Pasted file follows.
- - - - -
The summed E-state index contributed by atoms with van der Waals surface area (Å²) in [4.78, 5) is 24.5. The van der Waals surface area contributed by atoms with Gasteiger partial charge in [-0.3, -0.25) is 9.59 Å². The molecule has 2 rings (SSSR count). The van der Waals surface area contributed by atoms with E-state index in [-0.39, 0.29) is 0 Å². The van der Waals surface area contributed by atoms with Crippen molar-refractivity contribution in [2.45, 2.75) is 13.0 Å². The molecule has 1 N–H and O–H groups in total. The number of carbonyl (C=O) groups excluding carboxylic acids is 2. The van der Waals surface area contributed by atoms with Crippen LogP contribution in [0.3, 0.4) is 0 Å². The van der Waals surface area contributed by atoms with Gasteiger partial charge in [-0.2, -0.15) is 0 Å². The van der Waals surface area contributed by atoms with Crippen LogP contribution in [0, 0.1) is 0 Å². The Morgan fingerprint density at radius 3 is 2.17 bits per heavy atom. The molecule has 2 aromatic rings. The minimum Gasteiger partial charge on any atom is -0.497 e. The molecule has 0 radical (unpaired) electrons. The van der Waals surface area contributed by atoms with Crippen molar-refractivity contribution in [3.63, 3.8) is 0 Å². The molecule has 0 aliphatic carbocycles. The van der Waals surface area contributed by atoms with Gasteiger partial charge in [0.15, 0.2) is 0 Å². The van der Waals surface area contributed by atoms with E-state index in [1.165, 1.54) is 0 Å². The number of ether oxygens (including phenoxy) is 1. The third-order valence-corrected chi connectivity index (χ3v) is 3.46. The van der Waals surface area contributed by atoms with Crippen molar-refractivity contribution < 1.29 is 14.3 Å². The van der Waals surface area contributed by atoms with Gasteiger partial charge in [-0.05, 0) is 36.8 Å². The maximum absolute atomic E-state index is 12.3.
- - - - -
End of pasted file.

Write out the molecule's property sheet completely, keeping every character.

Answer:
The summed E-state index contributed by atoms with van der Waals surface area (Å²) in [4.78, 5) is 24.5. The van der Waals surface area contributed by atoms with Gasteiger partial charge in [-0.3, -0.25) is 9.59 Å². The molecule has 2 rings (SSSR count). The van der Waals surface area contributed by atoms with E-state index in [-0.39, 0.29) is 0 Å². The van der Waals surface area contributed by atoms with Crippen molar-refractivity contribution in [2.45, 2.75) is 13.0 Å². The molecule has 1 N–H and O–H groups in total. The number of carbonyl (C=O) groups excluding carboxylic acids is 2. The van der Waals surface area contributed by atoms with Crippen LogP contribution in [0.3, 0.4) is 0 Å². The van der Waals surface area contributed by atoms with Gasteiger partial charge in [-0.2, -0.15) is 0 Å². The van der Waals surface area contributed by atoms with Crippen LogP contribution in [0, 0.1) is 0 Å². The Morgan fingerprint density at radius 3 is 2.17 bits per heavy atom. The molecule has 2 aromatic rings. The minimum Gasteiger partial charge on any atom is -0.497 e. The molecule has 0 radical (unpaired) electrons. The van der Waals surface area contributed by atoms with Crippen molar-refractivity contribution in [3.63, 3.8) is 0 Å². The molecule has 0 aliphatic carbocycles. The van der Waals surface area contributed by atoms with Gasteiger partial charge in [0.15, 0.2) is 0 Å². The van der Waals surface area contributed by atoms with E-state index in [1.165, 1.54) is 0 Å². The number of ether oxygens (including phenoxy) is 1. The third-order valence-corrected chi connectivity index (χ3v) is 3.46. The van der Waals surface area contributed by atoms with Crippen molar-refractivity contribution < 1.29 is 14.3 Å². The van der Waals surface area contributed by atoms with Gasteiger partial charge in [-0.05, 0) is 36.8 Å². The maximum absolute atomic E-state index is 12.3.